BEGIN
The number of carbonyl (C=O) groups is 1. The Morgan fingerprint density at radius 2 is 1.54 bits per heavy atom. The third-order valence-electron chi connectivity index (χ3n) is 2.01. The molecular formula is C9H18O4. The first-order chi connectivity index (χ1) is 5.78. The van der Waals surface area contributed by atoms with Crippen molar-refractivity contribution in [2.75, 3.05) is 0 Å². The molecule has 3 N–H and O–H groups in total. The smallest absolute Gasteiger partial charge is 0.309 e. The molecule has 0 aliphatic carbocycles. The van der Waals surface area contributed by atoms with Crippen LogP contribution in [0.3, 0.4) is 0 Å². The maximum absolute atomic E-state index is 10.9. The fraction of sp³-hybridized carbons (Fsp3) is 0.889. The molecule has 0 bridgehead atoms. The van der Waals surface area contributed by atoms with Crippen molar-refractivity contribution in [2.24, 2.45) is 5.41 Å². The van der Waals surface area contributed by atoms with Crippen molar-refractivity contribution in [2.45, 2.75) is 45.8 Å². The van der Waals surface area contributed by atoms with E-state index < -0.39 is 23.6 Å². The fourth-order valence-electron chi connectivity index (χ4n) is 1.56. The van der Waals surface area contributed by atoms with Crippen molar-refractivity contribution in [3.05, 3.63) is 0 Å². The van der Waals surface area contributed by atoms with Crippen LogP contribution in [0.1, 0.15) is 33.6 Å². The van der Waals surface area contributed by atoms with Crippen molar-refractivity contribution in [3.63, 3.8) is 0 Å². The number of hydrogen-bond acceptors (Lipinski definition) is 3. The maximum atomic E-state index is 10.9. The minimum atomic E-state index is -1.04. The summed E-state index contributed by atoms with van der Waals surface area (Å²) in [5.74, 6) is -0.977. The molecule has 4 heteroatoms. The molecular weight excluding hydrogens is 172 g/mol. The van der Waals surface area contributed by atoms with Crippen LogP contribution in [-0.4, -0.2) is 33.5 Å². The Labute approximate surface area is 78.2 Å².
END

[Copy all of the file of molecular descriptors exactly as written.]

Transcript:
The number of carbonyl (C=O) groups is 1. The Morgan fingerprint density at radius 2 is 1.54 bits per heavy atom. The third-order valence-electron chi connectivity index (χ3n) is 2.01. The molecular formula is C9H18O4. The first-order chi connectivity index (χ1) is 5.78. The van der Waals surface area contributed by atoms with Crippen molar-refractivity contribution in [2.75, 3.05) is 0 Å². The molecule has 3 N–H and O–H groups in total. The smallest absolute Gasteiger partial charge is 0.309 e. The molecule has 0 aliphatic carbocycles. The van der Waals surface area contributed by atoms with Crippen LogP contribution in [0.3, 0.4) is 0 Å². The maximum absolute atomic E-state index is 10.9. The fraction of sp³-hybridized carbons (Fsp3) is 0.889. The molecule has 0 bridgehead atoms. The van der Waals surface area contributed by atoms with Crippen molar-refractivity contribution in [2.24, 2.45) is 5.41 Å². The van der Waals surface area contributed by atoms with Crippen molar-refractivity contribution in [2.45, 2.75) is 45.8 Å². The van der Waals surface area contributed by atoms with E-state index < -0.39 is 23.6 Å². The fourth-order valence-electron chi connectivity index (χ4n) is 1.56. The van der Waals surface area contributed by atoms with Crippen molar-refractivity contribution in [3.05, 3.63) is 0 Å². The van der Waals surface area contributed by atoms with Crippen LogP contribution in [0.1, 0.15) is 33.6 Å². The van der Waals surface area contributed by atoms with Crippen molar-refractivity contribution in [3.63, 3.8) is 0 Å². The number of hydrogen-bond acceptors (Lipinski definition) is 3. The maximum atomic E-state index is 10.9. The minimum atomic E-state index is -1.04. The summed E-state index contributed by atoms with van der Waals surface area (Å²) in [5.74, 6) is -0.977. The molecule has 4 heteroatoms. The molecular weight excluding hydrogens is 172 g/mol. The van der Waals surface area contributed by atoms with Crippen LogP contribution in [-0.4, -0.2) is 33.5 Å². The Labute approximate surface area is 78.2 Å².